[kepler-dev] Thoughts on an IDL for R in Kepler
higgins at nceas.ucsb.edu
Thu Mar 3 11:41:45 PST 2005
Some somewhat rambling thoughts on a how to interface R with Kepler
are presented below.
In his recent comments added to the R-bug in kepler/Bugzilla
(#1342), Matt suggests that we need to create some sort of interface
definition language for R scripts (a sort of WSDL for R). His
suggestions triggered some additional thought(s) about this subject
which I will attempt to document here.
Consider first R and just what data types it uses. In general, R is
a functional language that operates on named data structures. Probably
the most common data structure is the R vector which is a sequence of
numbers, booleans, or strings. R is not strongly typed, meaning that
content type of vectors need not be specified prior to use; types are
determined by the values. All sorts of functions can be applied to these
vectors and the ability to apply mathematical operations to a vector
eliminates the need for many explicit looping operations required in
lower level languages (C, Java, etc.). Of course, R also has other data
types like the data frame, which is basically a collection of vectors
(think of columns in a table). Often, analyses are started by importing
a table from a file into a dataframe and individual columns are pulled
from the dataframe as vectors and operated on with R functions.
(Incidently, the R Reference Manual Base Package is a 700 page book just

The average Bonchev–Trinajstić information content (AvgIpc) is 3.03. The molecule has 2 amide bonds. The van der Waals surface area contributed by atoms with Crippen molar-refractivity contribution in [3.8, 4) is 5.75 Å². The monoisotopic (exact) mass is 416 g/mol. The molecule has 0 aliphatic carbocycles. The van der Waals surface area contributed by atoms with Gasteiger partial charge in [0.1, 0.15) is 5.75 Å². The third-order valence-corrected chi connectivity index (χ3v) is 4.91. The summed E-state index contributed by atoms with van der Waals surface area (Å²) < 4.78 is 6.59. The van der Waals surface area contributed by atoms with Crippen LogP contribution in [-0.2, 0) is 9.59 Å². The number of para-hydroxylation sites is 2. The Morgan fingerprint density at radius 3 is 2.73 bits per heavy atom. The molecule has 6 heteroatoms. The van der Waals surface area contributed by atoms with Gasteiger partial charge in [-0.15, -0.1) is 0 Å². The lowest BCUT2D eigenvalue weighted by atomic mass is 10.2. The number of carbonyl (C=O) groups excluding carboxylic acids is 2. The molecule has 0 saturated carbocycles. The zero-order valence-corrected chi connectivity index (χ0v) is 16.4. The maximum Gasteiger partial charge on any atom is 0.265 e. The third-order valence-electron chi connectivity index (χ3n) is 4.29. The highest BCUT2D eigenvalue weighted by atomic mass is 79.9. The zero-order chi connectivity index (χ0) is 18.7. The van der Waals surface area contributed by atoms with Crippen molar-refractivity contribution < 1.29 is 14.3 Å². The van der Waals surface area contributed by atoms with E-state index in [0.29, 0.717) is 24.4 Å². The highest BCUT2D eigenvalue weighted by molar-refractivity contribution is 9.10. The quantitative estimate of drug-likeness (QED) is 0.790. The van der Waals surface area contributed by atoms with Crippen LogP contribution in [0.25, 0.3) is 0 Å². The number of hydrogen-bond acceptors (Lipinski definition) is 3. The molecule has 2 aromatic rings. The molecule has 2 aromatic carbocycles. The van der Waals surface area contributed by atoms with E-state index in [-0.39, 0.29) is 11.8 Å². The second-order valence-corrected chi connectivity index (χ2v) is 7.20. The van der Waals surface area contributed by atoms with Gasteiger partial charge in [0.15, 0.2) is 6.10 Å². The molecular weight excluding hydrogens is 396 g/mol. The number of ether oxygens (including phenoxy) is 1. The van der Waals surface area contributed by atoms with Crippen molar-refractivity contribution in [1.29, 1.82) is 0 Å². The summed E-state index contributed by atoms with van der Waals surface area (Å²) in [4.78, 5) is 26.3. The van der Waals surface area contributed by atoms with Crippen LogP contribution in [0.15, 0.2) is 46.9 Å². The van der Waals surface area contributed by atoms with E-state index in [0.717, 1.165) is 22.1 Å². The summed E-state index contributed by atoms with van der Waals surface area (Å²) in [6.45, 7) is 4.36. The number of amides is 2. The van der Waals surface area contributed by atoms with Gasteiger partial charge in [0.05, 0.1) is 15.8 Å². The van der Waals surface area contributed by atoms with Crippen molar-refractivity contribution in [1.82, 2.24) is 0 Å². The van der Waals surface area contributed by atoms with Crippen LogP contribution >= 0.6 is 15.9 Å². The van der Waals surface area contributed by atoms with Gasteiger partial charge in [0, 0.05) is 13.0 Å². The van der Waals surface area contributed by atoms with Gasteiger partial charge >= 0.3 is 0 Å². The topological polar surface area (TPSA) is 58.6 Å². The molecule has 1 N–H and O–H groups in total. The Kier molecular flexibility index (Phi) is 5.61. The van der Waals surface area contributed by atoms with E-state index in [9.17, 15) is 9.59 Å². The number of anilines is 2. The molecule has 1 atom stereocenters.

documenting functions in the R base package; R has a 'lot' of functions!) .
A common R input is a vector (or table) which is assigned a name
when imported and the name is later manipulated by various functions.
The actual import is typically a string entered from the keyboard or a
datafile (table) read from the file system.
R output is usually text displayed on the screen or a plot created
by R in a graphics device. Functions often display some summary results;
plots are the results of specific functions and appear on 'graphic
devices'. To export to other systems, the plots generally need to be
written to graphic files.
So what type of ports would an R actor have if used in Kepler?
Tables could of course be referenced as filenames or text streams. But R
vectors might well be input as what are called 'arrays' in the
Kepler/Ptolemy expression language. And output ports would presumable be
text strings or file names, or perhaps kepler arrays/records.
Note that some of the Kepler token types are similar to R data
types. The kepler token array corresponds to the R vector. A Kepler
record can attach a name to kepler array, so an array of kepler records
could be converted to/from an R dataframe.
Now, an interesting 'feature' of Kepler (inherited from Ptolemy) is
that one can add ports to any(?) actor by
simply using the 'Configure Ports' menu item of the context (popup)
menu. In fact, adding ports to many actors is meaningless because the
actor is not written to respond to new ports! [And it has been noted
that adding ports, configuring the actor, changing the actor name, etc.
should probably all be done in a single dialog.]
The one actor where adding a number of new input ports is very